We could use the Social Policy Bond idea, first to identify exactly what we want to achieve; and second to channel the market's incentives and efficiencies into achieving it. With climate change, we need to clarify whether we are more concerned about the climate, or about the impacts of climate change on human, animal and plant life. In other words, we define the outcomes that we wish to achieve, then let the market decide how best to go about achieving them. Most social and environmental goals will embody an array of conditions that have to be satisfied for the goal to have been deemed met and the Social Policy Bonds redeemed. Our climate change goal should embody measures of physical, biological, social and financial variables that shall have to fall within a targeted range for a sustained period before the redemption of the Social Policy Bonds that target climate change.

Assume that collectively governments, philanthropists and ordinary members of the public contribute to a global climate change fund of $1 trillion. These funds are put into escrow, to be paid out to the holders of bonds only when our climate change goal has been reached. It then issues one million bonds that each will be worth £1 million on redemption. Because the market is likely to see this objective as unlikely to be achieved in the near future, it may value the bonds when they are floated at as little as $100,000 each. (This sum would be used by the authority partially to offset the cost of future redemption of the bonds.) Now, the purchasers of the bonds hold an asset that could appreciate in value by 900 percent once our climate change goal has been achieved.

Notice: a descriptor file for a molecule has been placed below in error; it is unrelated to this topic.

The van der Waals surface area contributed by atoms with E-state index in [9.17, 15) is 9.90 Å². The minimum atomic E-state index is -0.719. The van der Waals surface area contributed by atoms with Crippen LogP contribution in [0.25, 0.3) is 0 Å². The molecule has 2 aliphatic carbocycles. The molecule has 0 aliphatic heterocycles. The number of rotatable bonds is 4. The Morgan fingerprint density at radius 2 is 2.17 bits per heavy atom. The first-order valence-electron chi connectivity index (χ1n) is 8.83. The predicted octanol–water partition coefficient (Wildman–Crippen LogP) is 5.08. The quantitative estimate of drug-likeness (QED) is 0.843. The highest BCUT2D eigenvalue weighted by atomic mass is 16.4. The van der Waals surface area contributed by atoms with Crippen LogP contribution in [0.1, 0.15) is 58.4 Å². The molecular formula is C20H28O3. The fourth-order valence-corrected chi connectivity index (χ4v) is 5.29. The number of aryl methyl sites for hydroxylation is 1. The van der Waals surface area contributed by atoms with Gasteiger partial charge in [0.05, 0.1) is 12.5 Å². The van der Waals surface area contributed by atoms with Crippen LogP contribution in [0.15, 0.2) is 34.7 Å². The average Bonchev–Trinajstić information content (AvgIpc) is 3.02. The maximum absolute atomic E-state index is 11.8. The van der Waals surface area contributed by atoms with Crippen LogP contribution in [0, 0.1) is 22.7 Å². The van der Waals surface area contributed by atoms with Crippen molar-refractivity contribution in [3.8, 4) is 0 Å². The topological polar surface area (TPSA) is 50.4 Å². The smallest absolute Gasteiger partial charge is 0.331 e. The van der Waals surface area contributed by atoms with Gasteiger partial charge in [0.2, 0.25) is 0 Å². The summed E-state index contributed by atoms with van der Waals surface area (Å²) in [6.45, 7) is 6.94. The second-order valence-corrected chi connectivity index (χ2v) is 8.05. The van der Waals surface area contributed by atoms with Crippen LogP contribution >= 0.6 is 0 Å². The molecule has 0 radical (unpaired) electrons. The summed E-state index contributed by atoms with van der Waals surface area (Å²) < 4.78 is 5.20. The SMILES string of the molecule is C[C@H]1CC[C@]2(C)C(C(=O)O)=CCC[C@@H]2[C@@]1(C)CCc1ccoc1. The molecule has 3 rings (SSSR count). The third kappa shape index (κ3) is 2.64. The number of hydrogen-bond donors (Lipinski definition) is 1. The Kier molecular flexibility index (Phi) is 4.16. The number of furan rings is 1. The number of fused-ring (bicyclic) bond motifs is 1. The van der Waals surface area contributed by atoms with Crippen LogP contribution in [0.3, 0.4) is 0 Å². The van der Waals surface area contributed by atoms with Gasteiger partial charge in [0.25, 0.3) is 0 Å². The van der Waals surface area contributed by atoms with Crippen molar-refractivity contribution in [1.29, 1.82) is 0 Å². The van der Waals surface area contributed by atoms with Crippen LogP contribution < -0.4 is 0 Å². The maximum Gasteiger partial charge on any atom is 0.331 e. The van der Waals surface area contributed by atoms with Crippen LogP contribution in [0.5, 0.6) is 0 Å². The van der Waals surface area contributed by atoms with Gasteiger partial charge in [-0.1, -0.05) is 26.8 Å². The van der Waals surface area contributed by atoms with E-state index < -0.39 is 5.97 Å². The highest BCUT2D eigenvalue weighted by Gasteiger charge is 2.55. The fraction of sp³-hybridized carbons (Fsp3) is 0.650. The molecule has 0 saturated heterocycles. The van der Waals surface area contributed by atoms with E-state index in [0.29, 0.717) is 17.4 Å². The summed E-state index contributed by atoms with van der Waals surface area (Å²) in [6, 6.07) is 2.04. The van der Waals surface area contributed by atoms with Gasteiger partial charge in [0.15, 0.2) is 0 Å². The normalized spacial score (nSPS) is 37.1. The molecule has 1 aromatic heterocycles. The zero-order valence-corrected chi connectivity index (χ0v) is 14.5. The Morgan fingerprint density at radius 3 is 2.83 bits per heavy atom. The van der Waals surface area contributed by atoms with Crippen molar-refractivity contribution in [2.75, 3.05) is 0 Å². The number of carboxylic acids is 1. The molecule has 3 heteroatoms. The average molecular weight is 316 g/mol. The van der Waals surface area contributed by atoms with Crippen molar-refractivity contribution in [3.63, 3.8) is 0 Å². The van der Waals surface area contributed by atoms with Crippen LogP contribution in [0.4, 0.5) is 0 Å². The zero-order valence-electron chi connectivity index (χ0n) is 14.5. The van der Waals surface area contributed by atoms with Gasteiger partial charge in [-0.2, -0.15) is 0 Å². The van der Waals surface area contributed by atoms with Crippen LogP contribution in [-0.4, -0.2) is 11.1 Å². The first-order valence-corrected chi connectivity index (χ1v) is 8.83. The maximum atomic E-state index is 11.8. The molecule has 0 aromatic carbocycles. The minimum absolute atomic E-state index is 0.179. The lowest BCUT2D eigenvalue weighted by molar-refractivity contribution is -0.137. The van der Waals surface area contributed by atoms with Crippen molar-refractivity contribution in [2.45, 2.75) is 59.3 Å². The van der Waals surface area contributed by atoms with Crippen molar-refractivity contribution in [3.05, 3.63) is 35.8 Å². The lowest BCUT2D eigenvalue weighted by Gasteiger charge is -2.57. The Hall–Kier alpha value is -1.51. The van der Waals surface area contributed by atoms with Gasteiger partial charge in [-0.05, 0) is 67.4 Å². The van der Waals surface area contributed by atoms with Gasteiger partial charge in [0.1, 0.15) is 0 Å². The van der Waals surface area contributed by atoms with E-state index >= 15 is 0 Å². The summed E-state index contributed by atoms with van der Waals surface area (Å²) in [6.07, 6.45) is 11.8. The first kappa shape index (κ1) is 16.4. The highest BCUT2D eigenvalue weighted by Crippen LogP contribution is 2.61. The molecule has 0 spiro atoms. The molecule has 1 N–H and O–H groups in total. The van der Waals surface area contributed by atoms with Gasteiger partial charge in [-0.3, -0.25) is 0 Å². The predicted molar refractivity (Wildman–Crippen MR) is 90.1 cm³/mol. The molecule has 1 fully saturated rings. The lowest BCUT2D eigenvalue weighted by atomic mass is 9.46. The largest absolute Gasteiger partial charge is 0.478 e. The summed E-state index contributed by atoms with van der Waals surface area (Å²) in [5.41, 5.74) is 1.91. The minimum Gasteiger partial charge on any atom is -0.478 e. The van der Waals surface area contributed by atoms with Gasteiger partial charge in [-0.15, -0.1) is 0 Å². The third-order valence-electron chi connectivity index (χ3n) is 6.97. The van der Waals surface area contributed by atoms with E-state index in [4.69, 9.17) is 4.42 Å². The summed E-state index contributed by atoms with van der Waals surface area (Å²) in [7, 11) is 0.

This does not mean that investors in the bonds have to hold them to maturity to see their holding appreciate in value. As people work toward achieving the targeted goal, the bonds will become more valuable Because the bonds would be tradeable, they can do their bit to achieve the targeted goal, and sell their bonds to people who, because they will be more efficient at taking the goal-achievement forward, will offer them more than they are worth to the current holders.

Advantages over current policy

The bonds inject the market’s incentives and efficiencies into the achievement of our social and environmental goals: they create a coalition of interests, whose structure and composition will be constantly changing, but whose goals are exactly congruent with those of society.

This leads to several major advantages over the way current policy is made:
Nothing is paid out until the result has been achieved.
Bondholders have incentives to achieve the goal as efficiently as possible
Bondholders have incentives to explore and undertake or finance diverse, adaptive solutions to problems about which our scientific knowledge is constantly expanding.

Under a Social Policy Bond regime governments – national or supranational – could still do what they are best at: articulating society’s goals and raising the funds necessary to achieve them. But they would in effect be contracting out the actual achievement of these goals to the private sector, which in economic theory and on all the evidence, it does much more efficiently than any government.

And as with climate change so with other major, complex challenges: crime, for instance, or war. Importantly, the Social Policy Bond principle works even when the facts about what causes these problems are disputed. As such, Social Policy Bonds are the perfect policy instrument in today's post-truth politics.

Ronnie Horesh, December 2016